Why is this problem important?
Petroski (1994) has emphasized the importance of studying structural failures in engineering, by supporting the idea that there is much one can learn from the bad experiences that have occurred in the recent or distant past. The underlying assumptions are that failures associated with design errors have been repeated throughout the history of structural engineering, therefore learning about what happened in the past will decrease the risk of future constructions. A similar argument was advanced by Sibly and Walker (1977), who investigated structural failures in order to understand patterns behind these failures. The status of a theory that may identify causes of structural failures has been recently reviewed by the PI (Godoy et al. 2001).
The importance of integrating lessons learned from case studies of structural failures into the civil engineering undergraduate education has been emphasized by several authors (see, for example, Rendon-Herrera 1998, Delatte & Rens 2002). The ASCE-TCFE (American Society of Civil Engineering, Technical Council on Forensic Engineering) encourages universities to include forensic engineering and failure case studies in Civil Engineering education because a gap was recognized within this area in the engineering education. The results of a survey conducted in 1998 by the ASCE-TCFE to ABET-accredited Civil Engineering schools, supported an initiative to include failure studies in the curricula; however, many schools responded that they did not know how to do that, or that they did not have case-studies on which the teaching could be based. “The lack of instructional material was cited as a reason that failure analysis topics were not being taught” (Delatte & Rens 2002, pp. 99).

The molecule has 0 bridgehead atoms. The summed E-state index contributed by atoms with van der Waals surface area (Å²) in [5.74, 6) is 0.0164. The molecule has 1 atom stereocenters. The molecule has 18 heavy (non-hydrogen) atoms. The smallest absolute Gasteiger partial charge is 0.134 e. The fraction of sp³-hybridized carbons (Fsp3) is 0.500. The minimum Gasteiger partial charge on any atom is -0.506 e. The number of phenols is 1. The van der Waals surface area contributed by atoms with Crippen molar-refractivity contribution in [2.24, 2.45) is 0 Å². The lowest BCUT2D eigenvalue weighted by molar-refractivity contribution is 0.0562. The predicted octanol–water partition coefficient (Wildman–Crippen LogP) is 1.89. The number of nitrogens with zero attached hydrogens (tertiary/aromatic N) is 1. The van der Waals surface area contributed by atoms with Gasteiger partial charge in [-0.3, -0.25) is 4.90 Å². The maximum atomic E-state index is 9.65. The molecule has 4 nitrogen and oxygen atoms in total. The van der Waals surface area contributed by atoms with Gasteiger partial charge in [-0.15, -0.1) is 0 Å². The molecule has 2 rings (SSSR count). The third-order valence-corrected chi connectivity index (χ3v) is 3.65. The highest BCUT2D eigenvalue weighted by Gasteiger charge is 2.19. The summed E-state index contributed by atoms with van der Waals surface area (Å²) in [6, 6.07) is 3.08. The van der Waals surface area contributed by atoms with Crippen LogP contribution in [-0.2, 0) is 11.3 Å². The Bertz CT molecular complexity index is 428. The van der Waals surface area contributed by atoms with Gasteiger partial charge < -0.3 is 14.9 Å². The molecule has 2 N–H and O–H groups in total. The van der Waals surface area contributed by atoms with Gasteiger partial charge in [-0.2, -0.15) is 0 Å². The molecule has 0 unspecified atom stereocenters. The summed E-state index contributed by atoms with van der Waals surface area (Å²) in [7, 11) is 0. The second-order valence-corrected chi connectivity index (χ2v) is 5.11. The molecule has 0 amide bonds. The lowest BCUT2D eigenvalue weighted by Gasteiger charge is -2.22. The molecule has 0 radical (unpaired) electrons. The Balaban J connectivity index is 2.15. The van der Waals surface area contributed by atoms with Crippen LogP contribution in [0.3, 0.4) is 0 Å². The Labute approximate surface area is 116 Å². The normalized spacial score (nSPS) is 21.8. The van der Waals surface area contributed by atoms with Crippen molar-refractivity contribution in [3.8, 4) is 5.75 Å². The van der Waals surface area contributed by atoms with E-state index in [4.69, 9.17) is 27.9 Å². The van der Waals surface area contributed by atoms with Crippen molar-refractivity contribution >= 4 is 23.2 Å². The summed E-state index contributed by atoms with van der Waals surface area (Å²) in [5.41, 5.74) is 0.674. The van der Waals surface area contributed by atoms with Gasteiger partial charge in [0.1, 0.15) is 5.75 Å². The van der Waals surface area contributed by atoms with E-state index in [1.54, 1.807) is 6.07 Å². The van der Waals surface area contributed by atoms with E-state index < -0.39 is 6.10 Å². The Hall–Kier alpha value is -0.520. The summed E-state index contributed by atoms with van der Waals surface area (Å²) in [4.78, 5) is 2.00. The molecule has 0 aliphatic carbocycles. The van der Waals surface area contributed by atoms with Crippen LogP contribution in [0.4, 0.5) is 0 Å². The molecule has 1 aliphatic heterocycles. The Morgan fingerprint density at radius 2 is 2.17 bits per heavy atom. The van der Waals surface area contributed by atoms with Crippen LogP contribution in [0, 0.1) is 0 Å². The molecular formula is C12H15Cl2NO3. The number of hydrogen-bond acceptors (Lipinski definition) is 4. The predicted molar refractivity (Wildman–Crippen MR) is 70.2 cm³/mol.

Thus, the project addresses a recognized need in Civil Engineering education. This problem is not restricted to Civil Engineering, because failures and the possibility of learning from them can be seen as a learning opportunity in nearly all branches of Engineering.